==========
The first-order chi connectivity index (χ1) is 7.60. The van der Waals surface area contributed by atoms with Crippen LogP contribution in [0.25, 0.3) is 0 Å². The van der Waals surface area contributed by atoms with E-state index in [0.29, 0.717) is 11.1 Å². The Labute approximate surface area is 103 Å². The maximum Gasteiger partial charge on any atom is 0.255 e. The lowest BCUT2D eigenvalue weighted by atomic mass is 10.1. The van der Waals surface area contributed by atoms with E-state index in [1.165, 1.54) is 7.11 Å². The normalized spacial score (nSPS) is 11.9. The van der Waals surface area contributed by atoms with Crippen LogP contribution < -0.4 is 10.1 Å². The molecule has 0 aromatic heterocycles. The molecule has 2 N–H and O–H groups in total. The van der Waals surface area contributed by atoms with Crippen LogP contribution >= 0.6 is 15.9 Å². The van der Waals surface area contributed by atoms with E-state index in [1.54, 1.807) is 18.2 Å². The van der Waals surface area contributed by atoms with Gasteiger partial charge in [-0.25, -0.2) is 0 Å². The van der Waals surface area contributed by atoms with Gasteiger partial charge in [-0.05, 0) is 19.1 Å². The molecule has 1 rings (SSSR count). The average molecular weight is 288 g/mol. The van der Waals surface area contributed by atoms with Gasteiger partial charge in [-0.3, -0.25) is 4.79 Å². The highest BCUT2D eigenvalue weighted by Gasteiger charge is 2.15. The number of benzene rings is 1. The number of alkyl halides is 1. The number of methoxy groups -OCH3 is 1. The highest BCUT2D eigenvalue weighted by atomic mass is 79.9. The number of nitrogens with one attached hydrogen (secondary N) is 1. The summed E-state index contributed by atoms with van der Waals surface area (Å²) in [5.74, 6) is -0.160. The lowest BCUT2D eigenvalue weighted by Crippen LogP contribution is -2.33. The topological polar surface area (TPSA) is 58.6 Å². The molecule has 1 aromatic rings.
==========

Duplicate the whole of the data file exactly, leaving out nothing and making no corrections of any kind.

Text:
The first-order chi connectivity index (χ1) is 7.60. The van der Waals surface area contributed by atoms with Crippen LogP contribution in [0.25, 0.3) is 0 Å². The van der Waals surface area contributed by atoms with E-state index in [0.29, 0.717) is 11.1 Å². The Labute approximate surface area is 103 Å². The maximum Gasteiger partial charge on any atom is 0.255 e. The lowest BCUT2D eigenvalue weighted by atomic mass is 10.1. The van der Waals surface area contributed by atoms with E-state index in [1.165, 1.54) is 7.11 Å². The normalized spacial score (nSPS) is 11.9. The van der Waals surface area contributed by atoms with Crippen LogP contribution < -0.4 is 10.1 Å². The molecule has 0 aromatic heterocycles. The molecule has 2 N–H and O–H groups in total. The van der Waals surface area contributed by atoms with Crippen LogP contribution >= 0.6 is 15.9 Å². The van der Waals surface area contributed by atoms with E-state index in [1.54, 1.807) is 18.2 Å². The van der Waals surface area contributed by atoms with Gasteiger partial charge in [-0.25, -0.2) is 0 Å². The van der Waals surface area contributed by atoms with Gasteiger partial charge in [-0.05, 0) is 19.1 Å². The molecule has 1 rings (SSSR count). The average molecular weight is 288 g/mol. The van der Waals surface area contributed by atoms with Gasteiger partial charge in [-0.3, -0.25) is 4.79 Å². The highest BCUT2D eigenvalue weighted by Gasteiger charge is 2.15. The number of benzene rings is 1. The number of alkyl halides is 1. The number of methoxy groups -OCH3 is 1. The highest BCUT2D eigenvalue weighted by atomic mass is 79.9. The number of nitrogens with one attached hydrogen (secondary N) is 1. The summed E-state index contributed by atoms with van der Waals surface area (Å²) in [5.74, 6) is -0.160. The lowest BCUT2D eigenvalue weighted by Crippen LogP contribution is -2.33. The topological polar surface area (TPSA) is 58.6 Å². The molecule has 1 aromatic rings.